Cuba off limits? No way.
Forget travel restrictions… if you’re Beyonce that is.
For their fifth wedding anniversary, Beyonce and Jay-Z picked Havana as the spot to celebrate their marital bliss, and were granted the right to go by the United States Treasury Department.
Although the Obama administration has eased restrictions on travel to Cuba, most Americans have to jump through lots of bureaucratic hoops to receive permission to get there.
What happens when a famous person gets to do what most of the rest of us don’t? It causes a bit of a media storm. Beyonce was referred to as a tool of “Castro propaganda” and the trip was highly criticized. Maybe the Obama administration was chalking it up to “cultural exchange”?
Wherever you stand on the Cuba issue, the Beyonce/Jay-Z effect has done one thing: bring U.S.-Cuba relations front and center in traditional media. If TMZ is talking about it, it must be important.
[Photo credit: JMParonne]
Following a series of high profile protests over the past few months China has quietly taken steps to close the borders of Tibet. The closure means that foreign travelers are once again banned from entering the Buddhist country just as the busiest travel period of the year is about to begin.
Last Wednesday, a number of tour operators in Beijing announced that the government had instructed them to stop booking foreign travelers into Tibet for the foreseeable future. The move comes just as the popular Saga Dawa festival, which typically brings an influx of visitors, got under way yesterday. That festival is an annual celebration of the birth of Buddha, which is of particular importance within Tibetan culture.
China’s decision to close the borders is in direct response to recent protests within Tibet, which included three monks committing suicide by setting themselves on fire in the month of May alone. Two of those self-immolations took place in the nation’s capital of Lhasa, a city which previously hadn’t been subjected to those types of protests. Over the course of the past year 36 people have committed suicide in a similar fashion throughout the country.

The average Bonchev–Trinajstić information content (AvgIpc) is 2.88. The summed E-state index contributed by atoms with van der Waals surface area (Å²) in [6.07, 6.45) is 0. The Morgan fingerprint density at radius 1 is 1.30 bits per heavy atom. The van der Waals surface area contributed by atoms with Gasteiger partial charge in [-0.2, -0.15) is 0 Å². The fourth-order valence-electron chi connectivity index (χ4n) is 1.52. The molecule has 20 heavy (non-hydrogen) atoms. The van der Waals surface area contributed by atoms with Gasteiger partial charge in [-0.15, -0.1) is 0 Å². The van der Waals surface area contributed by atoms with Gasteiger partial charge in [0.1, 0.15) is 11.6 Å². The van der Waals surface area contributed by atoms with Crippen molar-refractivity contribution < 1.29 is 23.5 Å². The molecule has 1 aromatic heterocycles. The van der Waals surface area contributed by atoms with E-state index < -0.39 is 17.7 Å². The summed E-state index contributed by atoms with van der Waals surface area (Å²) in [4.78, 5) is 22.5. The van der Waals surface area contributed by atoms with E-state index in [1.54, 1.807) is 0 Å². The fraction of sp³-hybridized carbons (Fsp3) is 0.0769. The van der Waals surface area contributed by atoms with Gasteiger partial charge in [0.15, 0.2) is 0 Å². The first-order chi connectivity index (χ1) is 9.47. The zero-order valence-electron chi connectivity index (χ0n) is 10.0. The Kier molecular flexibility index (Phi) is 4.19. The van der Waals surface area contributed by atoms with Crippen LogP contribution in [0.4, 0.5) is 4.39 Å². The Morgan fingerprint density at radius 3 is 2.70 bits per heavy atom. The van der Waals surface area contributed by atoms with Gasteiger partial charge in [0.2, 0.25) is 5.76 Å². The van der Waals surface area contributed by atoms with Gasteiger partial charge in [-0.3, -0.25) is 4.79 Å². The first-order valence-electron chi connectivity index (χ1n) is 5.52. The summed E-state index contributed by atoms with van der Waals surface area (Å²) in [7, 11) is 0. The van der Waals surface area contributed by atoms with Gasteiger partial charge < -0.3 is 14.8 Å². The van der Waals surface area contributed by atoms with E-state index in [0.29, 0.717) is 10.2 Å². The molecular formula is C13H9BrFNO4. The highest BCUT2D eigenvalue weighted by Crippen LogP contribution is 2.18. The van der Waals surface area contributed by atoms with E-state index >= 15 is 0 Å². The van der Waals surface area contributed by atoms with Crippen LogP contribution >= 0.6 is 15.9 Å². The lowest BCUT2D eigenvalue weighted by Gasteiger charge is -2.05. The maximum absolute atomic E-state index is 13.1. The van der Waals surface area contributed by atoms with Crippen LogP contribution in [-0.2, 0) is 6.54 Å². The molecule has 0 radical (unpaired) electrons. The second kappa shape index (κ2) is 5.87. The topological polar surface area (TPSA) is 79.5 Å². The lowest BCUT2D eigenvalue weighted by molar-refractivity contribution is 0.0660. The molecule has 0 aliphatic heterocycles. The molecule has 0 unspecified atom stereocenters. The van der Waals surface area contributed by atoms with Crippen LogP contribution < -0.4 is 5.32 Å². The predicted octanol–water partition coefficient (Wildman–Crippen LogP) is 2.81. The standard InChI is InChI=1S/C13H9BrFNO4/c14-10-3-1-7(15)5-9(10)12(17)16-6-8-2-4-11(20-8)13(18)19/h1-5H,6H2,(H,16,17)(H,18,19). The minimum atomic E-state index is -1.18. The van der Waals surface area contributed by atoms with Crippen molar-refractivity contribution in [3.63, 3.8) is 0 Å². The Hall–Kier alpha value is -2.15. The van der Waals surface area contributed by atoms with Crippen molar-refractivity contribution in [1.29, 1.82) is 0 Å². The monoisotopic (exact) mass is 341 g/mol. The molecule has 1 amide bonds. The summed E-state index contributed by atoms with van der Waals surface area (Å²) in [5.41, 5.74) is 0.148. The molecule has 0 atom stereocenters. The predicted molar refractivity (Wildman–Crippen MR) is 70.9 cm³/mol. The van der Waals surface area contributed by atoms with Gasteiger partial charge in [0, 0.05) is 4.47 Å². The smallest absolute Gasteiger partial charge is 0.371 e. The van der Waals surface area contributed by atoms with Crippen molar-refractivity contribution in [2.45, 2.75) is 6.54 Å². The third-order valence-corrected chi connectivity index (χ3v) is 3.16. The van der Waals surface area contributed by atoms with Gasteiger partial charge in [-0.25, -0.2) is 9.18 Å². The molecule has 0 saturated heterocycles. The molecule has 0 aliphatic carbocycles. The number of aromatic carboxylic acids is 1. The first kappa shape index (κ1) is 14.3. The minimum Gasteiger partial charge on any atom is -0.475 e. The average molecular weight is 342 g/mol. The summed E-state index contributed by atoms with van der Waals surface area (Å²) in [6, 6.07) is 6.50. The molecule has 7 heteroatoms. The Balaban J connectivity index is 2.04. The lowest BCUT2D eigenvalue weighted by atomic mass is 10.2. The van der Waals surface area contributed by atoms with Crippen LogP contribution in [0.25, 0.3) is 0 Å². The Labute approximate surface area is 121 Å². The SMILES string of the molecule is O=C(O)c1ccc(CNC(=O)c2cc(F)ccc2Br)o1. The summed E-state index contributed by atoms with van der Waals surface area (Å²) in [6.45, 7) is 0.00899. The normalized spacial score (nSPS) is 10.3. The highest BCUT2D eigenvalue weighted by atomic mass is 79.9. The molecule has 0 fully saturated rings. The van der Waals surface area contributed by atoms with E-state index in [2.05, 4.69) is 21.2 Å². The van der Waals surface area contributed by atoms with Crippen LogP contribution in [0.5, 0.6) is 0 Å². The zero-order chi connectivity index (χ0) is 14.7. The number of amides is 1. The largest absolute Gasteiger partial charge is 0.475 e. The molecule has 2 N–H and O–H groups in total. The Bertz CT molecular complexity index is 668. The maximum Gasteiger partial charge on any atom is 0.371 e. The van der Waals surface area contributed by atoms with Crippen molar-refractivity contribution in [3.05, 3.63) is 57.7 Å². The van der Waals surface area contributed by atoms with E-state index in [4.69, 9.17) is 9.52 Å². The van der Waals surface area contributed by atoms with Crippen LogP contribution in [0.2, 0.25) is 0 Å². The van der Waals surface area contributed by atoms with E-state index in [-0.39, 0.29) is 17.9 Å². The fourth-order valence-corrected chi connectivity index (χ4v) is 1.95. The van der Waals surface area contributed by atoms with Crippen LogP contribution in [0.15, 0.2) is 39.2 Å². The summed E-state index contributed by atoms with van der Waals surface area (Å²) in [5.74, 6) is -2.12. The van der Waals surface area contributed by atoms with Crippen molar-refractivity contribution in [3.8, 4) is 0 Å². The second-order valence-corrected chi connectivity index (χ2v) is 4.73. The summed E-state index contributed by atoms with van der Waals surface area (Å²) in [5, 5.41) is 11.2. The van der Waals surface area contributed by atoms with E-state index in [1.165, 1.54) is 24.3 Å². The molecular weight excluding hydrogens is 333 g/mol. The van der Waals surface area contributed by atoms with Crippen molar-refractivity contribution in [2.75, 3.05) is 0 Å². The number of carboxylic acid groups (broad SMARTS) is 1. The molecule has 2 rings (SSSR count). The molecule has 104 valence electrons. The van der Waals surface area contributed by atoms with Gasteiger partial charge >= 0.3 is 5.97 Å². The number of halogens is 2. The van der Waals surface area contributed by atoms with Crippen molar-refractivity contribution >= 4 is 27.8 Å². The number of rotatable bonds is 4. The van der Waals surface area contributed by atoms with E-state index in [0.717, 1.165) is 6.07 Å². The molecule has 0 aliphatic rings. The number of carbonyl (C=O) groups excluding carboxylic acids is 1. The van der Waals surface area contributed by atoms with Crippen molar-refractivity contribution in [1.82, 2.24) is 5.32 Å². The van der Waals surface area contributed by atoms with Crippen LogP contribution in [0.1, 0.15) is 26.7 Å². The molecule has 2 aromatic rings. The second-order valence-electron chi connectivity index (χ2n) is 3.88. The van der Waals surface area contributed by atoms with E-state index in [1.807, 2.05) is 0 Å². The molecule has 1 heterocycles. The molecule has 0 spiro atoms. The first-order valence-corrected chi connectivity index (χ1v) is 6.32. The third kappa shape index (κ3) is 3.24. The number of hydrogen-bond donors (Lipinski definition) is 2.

In addition to closing the borders, the Chinese government has also moved an additional 3000 troops into Lhasa and arrested an estimated 600 Tibetans. The crackdown is expected to continue indefinitely and could shut down travel into the country for weeks or even months.
If you have plans to visit Tibet in the near future you’ll definitely want to check the status of your tour or whether or not entry visas are being granted. It seems that for at least the next few weeks there will be no one getting into the country.
[Photo credit: Philipp Roelli via WikiMedia]
GadlingTV’s Travel Talk, episode 7 – Click above to watch video after the jump
Ever wanted to build an igloo? We’re savoring the end of the snow season by taking you to the Sierras to show you how!
This week we’ll also discuss the White House’s second attempt to nominate a TSA Director, why Cuba is developing faster than ever, the business model behind the Somali pirate industry, and a popular tourist destination where a kiss could land you in jail.
We’ve got a new (spicy) Tasteful Destination for you, and some little known facts about a tea you know and love with Tea Time. Grab a blanket or cup of hot cider and enjoy!
If you have any questions or comments about Travel Talk, you can email us at talk AT gadling DOT com.
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Hosts: Stephen Greenwood, Aaron Murphy-Crews, Drew Mylrea
Produced, Edited, and Directed by: Stephen Greenwood, Aaron Murphy-Crews, Drew Mylrea
Travel to Cuba is still illegal for most Americans, but if you don’t want to challenge the law or take your chances sneaking there and back, you can still arrange a visit. The Katonah Museum of Art, in Katonah, New York, has been authorized to lead a tour group to Cuba.
Participants on the trip, which is scheduled for January 17-23 of next year, will visit Havana and learn about Cuban culture through visits to museums, holy sites, and the homes and studios of 14 Cuban artists. The package costs $4,400 per person for double occupancy($4,600 for singles) and participants must also pay a $700 tax-deductible membership fee to the Katonah Art Museum. The price includes airfare from Miami to Havana, five nights at a five-star hotel in Havana, ground transportation, daily breakfasts and lunches, several dinners, all group activities and sightseeing, and insurance, taxes and visa fees.
Reservations for the trip must be made by October 19 and the Museum does expect the tour to sell out.
[via Matador Pulse]